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Tax Pitfalls to Avoid if You are Self Employed

With the world being in constant change, there is a rise in the international connectivity and high-quality tech which has led to a rise in a gig economy. This has seen many people brought their careers into their hands and started working for themselves in a variety of fields.

It is encouraging to see people take their entrepreneurial skills to an advanced level but it is frustrating that many of them are doing so without a clear idea of their tax obligations. If you are a beginner, it is essential that you avoid these common tax pitfalls.

Failure to Recognize Yourself as a Freelancer
Many people make money freelancing as a side gig alongside their day job and assume that because they are paying tax at work, they do not have to pay tax on their freelance wages. The truth is that such people have the same obligation as a full-time freelancer and must pay both the self-employment and income taxes.

Not Getting the Help You Need
Time is money mostly when you are a freelancer. Whether freelancing is your living, or you do it as a side gig, it is important to reach out to people who can offer assistance with your taxes and avoid overspending. Investing in tax controversy attorney could be the wisest decision to go especially if you find yourself reviewed. Also, by entrusting your accounting and bookkeeping to a professional will save you time and money in the end.

Failing to Track Your Expenses
Obviously nobody wants to start another financial year with disappointment by tracking to track their financial records without any success. To avoid such a scenario; you must ensure that you log your income and expenditure on a weekly or monthly basis.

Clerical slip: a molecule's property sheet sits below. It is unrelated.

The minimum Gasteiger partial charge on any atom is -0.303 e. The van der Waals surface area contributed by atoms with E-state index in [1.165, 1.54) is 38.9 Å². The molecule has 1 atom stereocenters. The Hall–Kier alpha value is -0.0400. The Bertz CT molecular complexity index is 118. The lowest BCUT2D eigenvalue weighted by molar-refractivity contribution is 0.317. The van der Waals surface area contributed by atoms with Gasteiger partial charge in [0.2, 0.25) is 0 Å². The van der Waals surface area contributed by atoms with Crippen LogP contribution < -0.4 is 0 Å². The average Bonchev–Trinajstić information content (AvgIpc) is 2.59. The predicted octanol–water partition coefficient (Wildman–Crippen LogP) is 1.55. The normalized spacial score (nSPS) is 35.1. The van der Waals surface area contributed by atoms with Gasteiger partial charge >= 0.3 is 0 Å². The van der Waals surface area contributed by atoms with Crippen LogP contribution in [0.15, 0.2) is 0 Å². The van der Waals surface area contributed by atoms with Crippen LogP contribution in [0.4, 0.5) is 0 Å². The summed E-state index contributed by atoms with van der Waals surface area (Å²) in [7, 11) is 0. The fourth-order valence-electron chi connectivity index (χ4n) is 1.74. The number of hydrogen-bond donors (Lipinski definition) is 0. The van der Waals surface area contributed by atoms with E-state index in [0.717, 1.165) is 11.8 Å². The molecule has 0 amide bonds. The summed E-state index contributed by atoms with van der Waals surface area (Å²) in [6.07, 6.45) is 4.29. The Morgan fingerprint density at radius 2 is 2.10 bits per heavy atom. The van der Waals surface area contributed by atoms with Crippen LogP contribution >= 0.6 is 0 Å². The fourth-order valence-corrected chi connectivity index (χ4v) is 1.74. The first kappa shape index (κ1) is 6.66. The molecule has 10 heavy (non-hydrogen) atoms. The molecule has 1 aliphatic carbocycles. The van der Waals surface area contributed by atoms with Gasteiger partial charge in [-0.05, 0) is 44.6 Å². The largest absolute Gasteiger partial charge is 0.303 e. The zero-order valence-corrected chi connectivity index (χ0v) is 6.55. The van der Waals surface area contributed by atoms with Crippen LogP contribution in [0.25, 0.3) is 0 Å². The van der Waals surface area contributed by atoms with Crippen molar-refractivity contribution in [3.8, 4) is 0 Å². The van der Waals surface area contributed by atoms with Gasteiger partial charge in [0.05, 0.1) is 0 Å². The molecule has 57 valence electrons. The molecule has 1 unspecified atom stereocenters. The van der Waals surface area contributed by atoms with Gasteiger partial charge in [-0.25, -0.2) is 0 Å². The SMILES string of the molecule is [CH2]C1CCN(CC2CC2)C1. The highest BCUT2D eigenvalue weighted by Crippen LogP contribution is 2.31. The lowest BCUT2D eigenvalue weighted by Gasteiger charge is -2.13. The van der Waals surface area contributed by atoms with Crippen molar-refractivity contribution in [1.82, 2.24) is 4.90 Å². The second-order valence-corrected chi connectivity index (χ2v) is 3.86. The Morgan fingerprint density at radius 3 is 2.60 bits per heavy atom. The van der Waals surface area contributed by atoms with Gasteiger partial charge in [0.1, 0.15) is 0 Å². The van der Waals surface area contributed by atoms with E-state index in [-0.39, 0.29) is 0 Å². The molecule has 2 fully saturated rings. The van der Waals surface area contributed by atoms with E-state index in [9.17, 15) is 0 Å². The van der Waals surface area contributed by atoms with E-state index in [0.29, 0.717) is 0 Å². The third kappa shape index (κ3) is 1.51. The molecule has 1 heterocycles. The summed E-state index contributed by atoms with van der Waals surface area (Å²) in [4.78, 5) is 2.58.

It also means that you have to record your income-related expenses carefully. Most freelancers, up to 73% fail to declare their tax-deductible costs meaning that the IRS takes disproportionately a significant amount out of their income.

Having This is mind, it is vital that you know exactly what counts as a tax-deductible expense. If for instance, you use your car for everyday operation of your business, you need to be aware that the vehicle mileage, tax, repairs and maintenance, all qualify to be deductibles. When working from home, then a part of your rent or mortgage interest, property taxes, and utilities can be deducted, and the same applies to expenses on computers and office supplies. Additionally, any cash that is spent trying to acquire a license or registering to a professional body, advertising, and marketing or paying for vocational training or coaching is all deductible.